To receive a promotion from individual contributor to manager is one of the most rewarding events in a person’s professional life. It likely means that you excelled in your previous role and show significant potential to be a leader in the business. In retail automotive, holding a sales or service management role is a necessary step in one’s journey to lead, or even own, an entire dealership.
Because of the responsibilities and far-reaching implications management entails, a dealer should take its decision to promote an individual sales or service employee into management very seriously. Unfortunately, dealer leadership oftentimes will award management promotions solely based on the merits of one’s individual accomplishments. Other times, promotions boil down to a matter of tenure and industry or dealership experience. Simply promoting someone to a manager role based on past accomplishments and experience alone is not a recipe for success.
What’s more, most new managers — across all industries — do not receive any formal recruitment or interview training. Even if a dealership properly vetted an employee for managerial skills, such as empathy, leadership, conflict solving, etc., managers are typically left on their own to figure out best practices for attracting, selecting, and onboarding top talent. These actions can be risky and leave the dealership — and the individual being promoted — in a vulnerable position. Here are some practical tips that will help you ensure your dealership elevates the right workers and sets them up for success when it comes to building a team of their own.
Select managers carefully
Management is not for everyone. Individual contributors routinely overlook this, and dealer leadership frequently forgets to promote it. Before elevating your next star performer to a managerial role, give serious thought to two key areas. First, is this individual really interested in being a people manager and aware of what it takes to be one? And second, does this individual have the requisite skills to be a good manager? Let’s take a closer look at both questions below.
Before you decide to promote an individual contributor, start by inquiring if that is actually something the individual desires. Indeed, confirming that individual’s awareness of what a management role entails is really the first step in the process. Ideally, this will happen organically through discussions with that individual related to the dealership’s defined career paths.
Dealers should never assume that individual contributors truly grasp what it takes to be a good manager, particularly at your specific organization. Absent management experience at a previous company, uncovering if this person has ever managed a group outside of work can be instructive. Additionally, potential managers must acknowledge they agree to accept the less-pleasant aspects of the job. To do this, consider asking questions such as:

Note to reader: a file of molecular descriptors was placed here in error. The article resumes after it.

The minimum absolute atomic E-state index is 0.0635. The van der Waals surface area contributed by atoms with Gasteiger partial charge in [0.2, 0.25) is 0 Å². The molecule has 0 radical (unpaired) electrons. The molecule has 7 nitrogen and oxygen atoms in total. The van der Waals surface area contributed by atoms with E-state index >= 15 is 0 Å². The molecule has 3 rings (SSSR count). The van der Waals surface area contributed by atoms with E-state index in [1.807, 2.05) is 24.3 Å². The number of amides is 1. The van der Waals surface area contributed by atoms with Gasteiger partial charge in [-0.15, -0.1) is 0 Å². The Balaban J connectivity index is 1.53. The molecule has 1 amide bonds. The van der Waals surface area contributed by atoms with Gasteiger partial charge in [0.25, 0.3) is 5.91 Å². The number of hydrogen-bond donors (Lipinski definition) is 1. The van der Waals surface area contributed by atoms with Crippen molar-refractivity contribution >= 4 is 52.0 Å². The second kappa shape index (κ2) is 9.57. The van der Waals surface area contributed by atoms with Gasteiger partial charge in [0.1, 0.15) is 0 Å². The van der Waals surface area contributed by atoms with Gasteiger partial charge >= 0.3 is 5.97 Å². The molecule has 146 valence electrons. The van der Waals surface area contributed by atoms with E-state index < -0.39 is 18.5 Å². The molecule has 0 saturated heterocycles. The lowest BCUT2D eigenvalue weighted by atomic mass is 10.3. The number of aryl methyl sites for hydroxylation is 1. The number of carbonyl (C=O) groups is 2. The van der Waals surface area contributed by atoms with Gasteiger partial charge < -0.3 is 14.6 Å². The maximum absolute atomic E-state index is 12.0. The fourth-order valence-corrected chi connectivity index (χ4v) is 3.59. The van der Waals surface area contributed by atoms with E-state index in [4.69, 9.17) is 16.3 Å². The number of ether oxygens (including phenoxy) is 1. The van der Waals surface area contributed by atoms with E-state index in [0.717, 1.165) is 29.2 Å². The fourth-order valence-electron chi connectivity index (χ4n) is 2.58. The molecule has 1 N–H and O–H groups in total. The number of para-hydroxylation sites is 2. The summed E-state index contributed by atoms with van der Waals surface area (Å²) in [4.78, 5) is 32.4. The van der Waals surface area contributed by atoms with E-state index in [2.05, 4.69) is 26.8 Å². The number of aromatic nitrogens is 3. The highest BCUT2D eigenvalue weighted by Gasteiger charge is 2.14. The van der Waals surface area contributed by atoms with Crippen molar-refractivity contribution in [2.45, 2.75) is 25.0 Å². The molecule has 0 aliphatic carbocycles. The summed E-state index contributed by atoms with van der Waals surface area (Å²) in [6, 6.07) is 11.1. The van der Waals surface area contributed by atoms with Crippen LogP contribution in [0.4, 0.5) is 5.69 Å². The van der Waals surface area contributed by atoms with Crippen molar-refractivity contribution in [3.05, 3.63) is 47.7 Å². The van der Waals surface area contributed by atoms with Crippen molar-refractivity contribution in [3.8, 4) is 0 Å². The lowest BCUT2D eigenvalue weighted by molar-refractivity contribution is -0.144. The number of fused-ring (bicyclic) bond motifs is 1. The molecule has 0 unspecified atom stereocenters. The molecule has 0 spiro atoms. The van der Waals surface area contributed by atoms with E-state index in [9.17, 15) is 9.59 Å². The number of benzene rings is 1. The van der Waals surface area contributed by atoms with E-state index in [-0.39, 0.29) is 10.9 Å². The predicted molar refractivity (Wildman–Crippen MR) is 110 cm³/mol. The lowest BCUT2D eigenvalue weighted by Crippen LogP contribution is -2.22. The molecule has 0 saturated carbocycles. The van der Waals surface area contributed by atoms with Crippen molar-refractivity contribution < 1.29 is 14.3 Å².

- How comfortable are you addressing your colleagues’ personal struggles?
- Can you genuinely take responsibility for the failures of others on your team?
- Are you prepared to make less money than you did as an individual contributor?
Once you feel confident that this worker knows what it means to be a manager and still desires to take on the role, then it’s time to uncover if this person is actually cut out to manage and lead others. Experts agree that soft skills, such as empathy, problem solving, and self-knowledge are most critical to and predictive of managerial success. Additionally, ask yourself will this individual’s communication skills (e.g. with customers) translate well to the bi-directional, internal communication a manager typically engages in?
To answer these questions, refrain from over-relying on your own intuition. Instead, during the interview process, leverage employee skills tests to ensure you’re drilling down into these aforementioned management skills.
Empower managers to build the best team
Once you’ve taken the right steps to promote a colleague to manager, it’s time to set them up for success regarding a key function of their new role: interviewing. And because most managers at dealerships do not receive any formal interview training, it’s critical that the dealership has a streamlined, standardized evaluation process in place to follow. The process may include scripted interview guides or templates, skills and behavioral assessments and other verification tools that are automated and easy to track. By making it easy for managers to follow a process and improve their hiring skills, the hiring effectiveness and efficiency gains that follow can have a big impact on your organization.
Additionally, dealers should hold managers accountable to follow that process. Just as they will be measured and held accountable to follow other core operational processes, adherence to a hiring process is no different. When it comes to accountability, a defined process will help managers measure and speed up their time to hire, complete all hiring steps, and achieve any existing hiring goals.
Dealers invest a tremendous amount of time and resources into training new hires and ensuring they have the tools they need to perform at high levels. The same amount of time and resources should be given to the selection of new managers and development of their team building skills. If you’re searching for more information on how to hire your best team, check out our Seamless Hiring Process Playbook.